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Northeast: Chiarelli, B's secure piece of the puzzle

by James Murphy

""I wanted to stay in Boston and I just enjoy everything about being a Bruin and the city, the organization and coming to the rink here, it's always a good feeling. It's an honor to play for such an organization like this with so much history and is going in the direction we're going."
-- Milan Lucic

The defending Northeast Division champion Boston Bruins have been picked by many pundits as the team to beat again in the division and the Eastern Conference. There aren't too many question marks surrounding the Bruins, but after watching one of their young stars, Phil Kessel, depart via trade Sept. 1, there were questions as to whether General Manager Peter Chiarelli can keep the young core of his team together for the foreseeable future.

The answer appears to be yes. Chiarelli was able to re-sign restricted free agents David Krejci and Matt Hunwick over the summer, and Tuesday he locked up restricted free agent-to-be Milan Lucic to a three-year extension.

Lucic has become a cult hero in Boston, compared to the likes of Cam Neely and Terry O’Reilly for his grit, size and scoring potential. The 21-year old, who hails from Vancouver, the same city that Neely grew up near and started his NHL career in, has embraced the fans' love and claimed it was an easy decision to forego restricted free agency next summer and the chance at an even bigger pay day for the three-year, $12.25 million deal he just signed.

"I didn’t want to get into that situation," Lucic said of restricted free agency. "I just felt it was a good move to get that done before becoming an RFA. I wanted to stay in Boston and I just enjoy everything about being a Bruin and the city, the organization and coming to the rink here, it's always a good feeling. It's an honor to play for such an organization like this with so much history and is going in the direction we're going."

Lucic actually told Chiarelli in a season-ending meeting last May that he wanted to start working on an extension, and Chiarelli couldn't have been more thrilled to oblige.

"At the exit meeting this past year, Milan expressed to me that he loved being a Bruin and wanted to be a Bruin for a long time," Chiarelli said. "So obviously that was something that made it a lot easier and good to hear. I was really excited to get this done. I love the way Milan plays, I love the way he carries himself on and off the ice. He's a very humble person and he deserves this."

According to Chiarelli, getting the deal done now was key to the team's future, but he admitted he still faces more challenges, as he will look to re-sign soon-to-be restricted free agents Blake Wheeler, Mark Stuart and Tuukka Rask, as well as Marc Savard, who can become an unrestricted free agent this summer.

"It's a difficult task and even before those guys (restricted free agents), you're talking about guys that are here and in the final year of their contracts," Chiarelli said of balancing the task of signing unrestricted and restricted free agents. "There's a lot of uncertain things that you're waiting to see happen so you can plan better and we obviously went through the same thing to a certain degree with Phil on this, and it won't be easy, but I'll do my best and this certainly a piece of the puzzle."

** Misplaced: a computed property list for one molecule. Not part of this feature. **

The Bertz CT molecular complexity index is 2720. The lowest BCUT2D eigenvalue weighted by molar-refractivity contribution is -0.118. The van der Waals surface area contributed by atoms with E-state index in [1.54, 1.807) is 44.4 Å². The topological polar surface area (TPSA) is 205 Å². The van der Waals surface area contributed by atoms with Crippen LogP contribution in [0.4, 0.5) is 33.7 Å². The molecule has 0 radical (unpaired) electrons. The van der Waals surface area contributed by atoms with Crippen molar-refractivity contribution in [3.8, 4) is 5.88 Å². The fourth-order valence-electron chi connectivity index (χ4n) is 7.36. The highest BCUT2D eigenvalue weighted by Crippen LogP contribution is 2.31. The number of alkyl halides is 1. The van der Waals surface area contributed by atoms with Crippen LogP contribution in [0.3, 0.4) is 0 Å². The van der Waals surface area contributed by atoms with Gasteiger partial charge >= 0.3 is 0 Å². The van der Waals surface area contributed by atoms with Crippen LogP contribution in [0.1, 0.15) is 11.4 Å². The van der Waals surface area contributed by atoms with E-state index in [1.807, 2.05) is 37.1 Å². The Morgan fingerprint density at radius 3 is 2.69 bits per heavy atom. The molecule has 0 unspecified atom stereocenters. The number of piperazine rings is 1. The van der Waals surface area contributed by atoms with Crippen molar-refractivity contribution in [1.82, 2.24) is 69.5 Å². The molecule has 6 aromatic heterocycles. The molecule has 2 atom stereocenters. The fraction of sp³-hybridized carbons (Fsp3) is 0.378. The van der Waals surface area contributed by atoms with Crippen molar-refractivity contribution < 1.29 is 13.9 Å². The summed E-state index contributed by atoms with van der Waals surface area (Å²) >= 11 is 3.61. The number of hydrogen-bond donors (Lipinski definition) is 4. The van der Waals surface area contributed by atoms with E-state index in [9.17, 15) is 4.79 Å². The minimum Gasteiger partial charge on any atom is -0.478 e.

Grinders get goals -- Besides getting scoring and toughness from newly signed Milan Lucic on their top line, the Bruins have been getting a similar combo from their fourth line of Shawn Thornton, Steve Begin and Byron Bitz. Not known for their scoring prowess, the grinding trio combined for 4 points in the team's first two games, with Begin chipping in 3 assists and Thornton lighting the red lamp once. None of them are thinking Art Ross Trophy, but they're happy to help the team in any way possible.

"I don't think so," forward Steve Begin laughed recently when asked if the scoring streak could continue all season. "It's nice when you can help out that way, but we know our jobs out there and we're just going to work hard and keep it simple."

Coach Claude Julien, who also coached Begin in Montreal, is happy with Begin's performance and looks at the points as frosting on the cake.

"He's up there, I think, with 3 assists in two games and I don't think we should expect him to lead us in scoring, but, definitely what he's done in the last couple of games is usually what you get out of him," Julien said.

Naoko Funayama of NESN takes a closer look at the trio's blue-collar approach:

Quandry for Sabres -- As Bucky Gleason of the Buffalo News recently reported, the Sabres may face some salary cap and roster issues soon when forward Adam Mair returns from off-season hip surgery. Gleason listed players like forwards Tim Kennedy, Matt Ellis, Daniel Paille and Clarke MacArthur, as well as defensemen Nathan Paetsch, Toni Lydman and Henrik Tallinder as possible candidates to be traded or sent to AHL Portland.